The combat system makes it easy to use all of Raidou’s different weapons. His gun is handy for stunning demons with a few quick shots – then you can close in and hack them up with quick sword combos or slower, more powerful strikes. Meanwhile, his demon allies can dish out a lot of punishment in the background, especially now that he can summon two at a time (instead of just one, as in the first Devil Summoner).
Recruiting new demons, though, means avoiding a fight altogether. Before most battles, you have the option to negotiate with an enemy instead. Navigate the resulting conversation carefully – with some help from supporting demons, useful items, and other factors – and a demon will agree to tag along with you. Then you can summon them to fight, or take them to an underground laboratory and fuse them together to create new, more powerful allies.
Negotiations can be a little slow and tedious sometimes, but the rewards are usually worth it in the end. Besides providing useful backup in a fight, or a timely assist during negotiation, different kinds of demons have skills that come in handy during Raidou’s investigations. Some can read minds, for instance, which helps for squeezing information out of townspeople, while others transport him over impassable barriers.
Some of the game’s quests are more than a little difficult to unravel, and require a lot of trotting back and forth across both versions of Tokyo to work out all the steps that eventually lead to their resolution. It’s easy to hit the wall and thrash around trying to figure out where to go next. Luckily, there’s no shortage of ways to pass the time while trying to get yourself unstuck. The game offers a wide range of side-quests (in the form of extra case files at the Narumi Detective Agency, Raidou’s temporary home base), and each has its own reward at the end of the job. Just wandering around the Dark Realm is always worthwhile, too, since it lets Raidou build up a store of extra demons to use in future fusion experiments.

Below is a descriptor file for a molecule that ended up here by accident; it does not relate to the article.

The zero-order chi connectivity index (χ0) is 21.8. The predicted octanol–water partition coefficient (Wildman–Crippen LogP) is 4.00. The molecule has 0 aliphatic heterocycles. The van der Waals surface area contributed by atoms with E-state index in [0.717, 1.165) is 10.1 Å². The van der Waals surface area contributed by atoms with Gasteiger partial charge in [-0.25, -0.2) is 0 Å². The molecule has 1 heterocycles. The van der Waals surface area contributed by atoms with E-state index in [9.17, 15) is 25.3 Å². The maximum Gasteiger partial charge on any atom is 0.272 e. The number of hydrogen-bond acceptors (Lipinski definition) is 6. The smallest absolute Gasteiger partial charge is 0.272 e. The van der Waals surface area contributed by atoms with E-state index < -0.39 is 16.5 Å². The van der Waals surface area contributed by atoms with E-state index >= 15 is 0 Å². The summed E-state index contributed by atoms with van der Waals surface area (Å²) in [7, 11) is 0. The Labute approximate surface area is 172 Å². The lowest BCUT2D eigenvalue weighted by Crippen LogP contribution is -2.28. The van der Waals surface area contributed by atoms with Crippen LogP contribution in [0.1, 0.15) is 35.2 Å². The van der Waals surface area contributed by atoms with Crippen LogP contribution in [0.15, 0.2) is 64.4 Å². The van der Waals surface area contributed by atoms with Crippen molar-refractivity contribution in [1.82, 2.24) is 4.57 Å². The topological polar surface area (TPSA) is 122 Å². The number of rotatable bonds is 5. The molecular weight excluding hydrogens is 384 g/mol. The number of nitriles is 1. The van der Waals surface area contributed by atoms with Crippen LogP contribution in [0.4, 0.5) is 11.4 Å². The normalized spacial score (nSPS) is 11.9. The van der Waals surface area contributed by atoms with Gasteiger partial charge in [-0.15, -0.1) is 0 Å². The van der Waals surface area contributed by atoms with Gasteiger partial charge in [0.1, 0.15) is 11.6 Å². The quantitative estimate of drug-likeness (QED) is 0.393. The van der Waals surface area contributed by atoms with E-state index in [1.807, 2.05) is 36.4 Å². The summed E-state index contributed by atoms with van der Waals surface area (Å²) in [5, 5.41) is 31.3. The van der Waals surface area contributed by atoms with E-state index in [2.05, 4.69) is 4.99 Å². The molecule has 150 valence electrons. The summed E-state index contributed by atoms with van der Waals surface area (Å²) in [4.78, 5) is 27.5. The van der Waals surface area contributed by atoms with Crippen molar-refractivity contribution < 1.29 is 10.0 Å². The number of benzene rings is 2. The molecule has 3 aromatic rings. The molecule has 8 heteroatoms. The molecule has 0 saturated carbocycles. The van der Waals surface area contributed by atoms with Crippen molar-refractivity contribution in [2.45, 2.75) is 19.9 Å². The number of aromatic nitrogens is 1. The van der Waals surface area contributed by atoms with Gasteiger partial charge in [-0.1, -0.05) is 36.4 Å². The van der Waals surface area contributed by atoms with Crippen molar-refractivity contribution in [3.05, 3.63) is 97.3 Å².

Each new twist in the story is its own reward, too. There’s a lot of flavor to Atlus’s depiction of period Tokyo, and all the people in it as well – shopkeepers, cops, gangsters, politicians, and some others who aren’t exactly the usual fixtures of a traditional detective story. A smoothly-edited English script gives everyone a touch of extra personality.
Likewise, the folks hanging out on the dark side have their own kind of charm. Demons in the Megami Tensei series have never just been the personification of evil – some are bad, some are good, some are just plain weird, some are downright silly. Getting to know them has always been one of the best parts of playing these games, and it’s just one of many reasons to enjoy Devil Summoner 2.
More than a Mouthfull
Shin Megami Tensei: Devil Summoner 2: Raidou Kuzunoha vs. King Abaddon may not fit on a t-shirt, but the game packs in more content than most next-gen RPG’s. While it may not convert any of the role-playing non-believers any time soon, this demon collecting game is everything a good sequel should be with more content, improved combat, and everything players loved about the first one. Maybe next time we’ll get a version that will fill out my HD television.
Article Written By: D. F. Smith